White Dwarf Stars

As a doomed, elderly small Sun-like star nears the grand finale of its nuclear-burning phase, it casts off its outer material–that becomes its surrounding and beautiful planetary nebula. Only the “dead” star’s core remains to tell the sad story of its former sparkling existence. The core becomes the searing-hot white dwarf, with a roasting temperature above 100,000 Kelvin. If the star is a lonely one, like our Sun, and is not accreting material from a victimized nearby binary stellar sibling, the white dwarf will continue to cool down over the next billion years–or so. A multitude of nearby, youthful white dwarfs have been spotted as sources of soft, low-energy X-rays. Recently, both soft X-ray and extreme ultraviolet observations have been used by astronomers in their quest to understand the composition and structure of the thin atmosphere possessed by these stellar ghosts.

A typical white dwarf star is about 200,000 times as dense as Earth. This makes white dwarfs the second-densest collection of matter, surpassed only by neutron stars. Neutron stars are the city-sized relics left behind by stars that are more massive than our Sun. A teaspoon full of dense neutron-star stuff weighs as much as a large pride of lions.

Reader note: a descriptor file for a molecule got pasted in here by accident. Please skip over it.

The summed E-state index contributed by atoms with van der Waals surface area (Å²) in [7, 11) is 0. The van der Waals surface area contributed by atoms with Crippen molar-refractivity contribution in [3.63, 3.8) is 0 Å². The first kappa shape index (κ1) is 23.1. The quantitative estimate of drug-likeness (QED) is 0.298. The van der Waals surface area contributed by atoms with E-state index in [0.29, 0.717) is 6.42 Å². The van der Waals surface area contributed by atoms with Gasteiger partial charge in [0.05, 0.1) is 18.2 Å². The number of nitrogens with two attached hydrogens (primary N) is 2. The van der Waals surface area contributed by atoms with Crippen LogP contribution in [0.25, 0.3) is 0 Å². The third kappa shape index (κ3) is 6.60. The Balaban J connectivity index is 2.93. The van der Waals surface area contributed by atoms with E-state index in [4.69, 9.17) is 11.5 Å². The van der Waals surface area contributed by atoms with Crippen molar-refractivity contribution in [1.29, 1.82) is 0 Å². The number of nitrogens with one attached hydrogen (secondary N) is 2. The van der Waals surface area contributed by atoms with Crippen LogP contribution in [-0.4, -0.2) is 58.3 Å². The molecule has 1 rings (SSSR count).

White dwarf stars cannot create internal pressure derived from the release of energy from nuclear-fusion. This is because fusion has ceased, and internal pressure is necessary to keep the still-“living” star bouncy against the merciless pull of its own relentless gravity. All stars, regardless of their mass, must maintain a precious balance between the two battling forces of radiation pressure and gravity. Gravity wins in the end, when fusion ceases, and it compacts the doomed star’s matter inward until even the electrons that make up a white dwarf’s atoms are squashed together. Under normal circumstances, identical electrons (meaning those with the same “spin”) cannot occupy the same energy level. Because there are only two ways that an electron can spin, only two electrons can occupy a single energy level. The term for this, used by physicists, is the Pauli Exclusion Principle. In the case of a normal gas, this isn’t a problem. This is because there aren’t enough electrons dancing around to fill up all the energy levels completely. However, in the case of a white dwarf star, the density is much higher, and all of the electrons are smashed much closer together. This is termed a degenerate gas. This basically means that atoms are filled with electrons. In order for gravity to compress the white dwarf star further, it must force electrons to go where they are unable to go. Once a star is degenerate gravity is unable to compress it further. This is because quantum mechanics states that there is no more available space to be taken up. Therefore, the white dwarf star manages to survive. This tiny dense stellar relic does not survive because of internal fusion, but by quantum mechanical principles that prevent it from experiencing complete collapse. Quantum mechanics is the mathematical study of the mechanics of subatomic particles.